Ford Motor (NYSE:F) stock is up 105% in the last year, moving from $7 to its current price of more than $14.
It has been powered by the continuing success of its trucks, on big expectations for electric cars, and the political support of the new administration. CEO Jim Farley insists the shares have more room to grow.
They should. Even with their recent run-up, Ford has a market cap of just $56.5 billion, and a price-earnings ratio under 17. Tesla (NASDAQ:TSLA) is worth over 10 times more, even while Ford’s sales are still 3 times higher than Tesla’s.
There are three catalysts for Ford’s head of steam.
First, business is better. During the second quarter, ending in June, Ford earned $561 million, 14 cents per share, on revenue of $26.75 billion. Sales were up 38% from a year earlier, although profits were down on higher costs.
Second is the turn to electrics. Ford bragged in the second quarter release about its Mustang Mach-E and F-150 Lightning electrics, built around bodies that had been popular with gas-powered cars. The Lightning already has 120,000 reservations.
Third is the support of the Biden administration. The president himself test-drove the Lightning in May. He has proposed extra tax credits for electrics made in the U.S., by union labor, with U.S.-made batteries. The goal is for half of U.S. cars to be electric in 2030, with at least half made here.
Whether Ford will give Biden everything he wants is open to question. Ford is investing heavily, just not in the way Biden might want.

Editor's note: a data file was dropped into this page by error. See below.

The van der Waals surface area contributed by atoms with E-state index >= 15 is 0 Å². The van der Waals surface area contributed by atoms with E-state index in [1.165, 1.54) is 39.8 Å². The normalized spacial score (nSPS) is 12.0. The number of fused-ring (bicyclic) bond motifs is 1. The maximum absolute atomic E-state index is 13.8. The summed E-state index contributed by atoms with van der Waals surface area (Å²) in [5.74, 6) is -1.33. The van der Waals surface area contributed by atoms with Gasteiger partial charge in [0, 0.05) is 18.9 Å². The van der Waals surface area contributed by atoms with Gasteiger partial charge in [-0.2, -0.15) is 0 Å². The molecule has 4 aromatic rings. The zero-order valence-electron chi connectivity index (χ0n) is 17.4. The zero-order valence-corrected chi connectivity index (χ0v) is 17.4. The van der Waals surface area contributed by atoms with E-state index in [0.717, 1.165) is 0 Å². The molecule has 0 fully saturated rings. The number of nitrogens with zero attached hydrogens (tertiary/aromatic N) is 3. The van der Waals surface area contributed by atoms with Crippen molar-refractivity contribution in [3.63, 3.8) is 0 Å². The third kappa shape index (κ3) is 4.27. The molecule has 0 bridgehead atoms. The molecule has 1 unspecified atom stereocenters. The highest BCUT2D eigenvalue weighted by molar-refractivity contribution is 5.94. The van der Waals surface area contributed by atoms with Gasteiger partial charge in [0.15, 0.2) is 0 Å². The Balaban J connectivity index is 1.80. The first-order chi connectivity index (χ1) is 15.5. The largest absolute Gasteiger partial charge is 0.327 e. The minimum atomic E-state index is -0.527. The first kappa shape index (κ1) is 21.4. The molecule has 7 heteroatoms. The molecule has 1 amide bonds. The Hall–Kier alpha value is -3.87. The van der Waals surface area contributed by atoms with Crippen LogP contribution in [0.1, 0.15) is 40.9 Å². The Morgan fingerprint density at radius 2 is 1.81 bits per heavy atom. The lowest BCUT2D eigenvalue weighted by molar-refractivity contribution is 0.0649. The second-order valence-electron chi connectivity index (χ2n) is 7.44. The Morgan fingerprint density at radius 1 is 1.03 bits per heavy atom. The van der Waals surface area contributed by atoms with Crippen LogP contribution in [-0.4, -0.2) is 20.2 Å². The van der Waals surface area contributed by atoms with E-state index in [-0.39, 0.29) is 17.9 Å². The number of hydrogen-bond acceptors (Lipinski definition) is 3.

The company recently announced it is building four new plants to support electrification, all in southern states averse to unions. Farley said the sites were chosen because they’re “greenfield,” meaning there will be no clean-up costs from older plants. They’re also much larger than Ford’s 20th century plants, like River Rouge.
The United Auto Workers union will try to organize the plants, saying Ford has a “moral obligation” to support them. Whether it can succeed in the anti-union area is uncertain.
Tesla CEO Elon Musk, who is notoriously anti-union, has complained that Biden is “biased” toward Ford, which employs union labor. Tesla shares dropped $20 each in the days after the Ford announcement.
Analysts Are Cautious
The Bottom Line For F Stock
I invested in F stock during the reign of Farley’s predecessor, Jim Hackett. I lost money.
The big bet on electrics, however, based on cars that are already good sellers, has me interested again.
The problem is that the world of electric cars may look nothing like today’s world. Electric cars have few moving parts. Motors can be of any size. There are no transmissions. People will be able to scale their need for mobility. It’s unclear whether future transportation will be sold as a product or a service. Cars sit in garages most of the time, and electrics can run all day.
No car company, not even Tesla, has yet to grapple with this potential reality, that we could go electric without a car in the driveway. That makes me skeptical of Ford. The electric boom could easily bust.
On the date of publication, Dana Blankenhorn held no positions in companies mentioned in this article. The opinions expressed in this article are those of the writer, subject to the InvestorPlace.com Publishing Guidelines.
Dana Blankenhorn has been a financial and technology journalist since 1978. He is the author of Living With Moore’s Law: Past, Present and Future available at the Amazon Kindle store. Write him at firstname.lastname@example.org or tweet him at @danablankenhorn. He writes a Substack newsletter, Facing the Future, which covers technology, markets, and politics.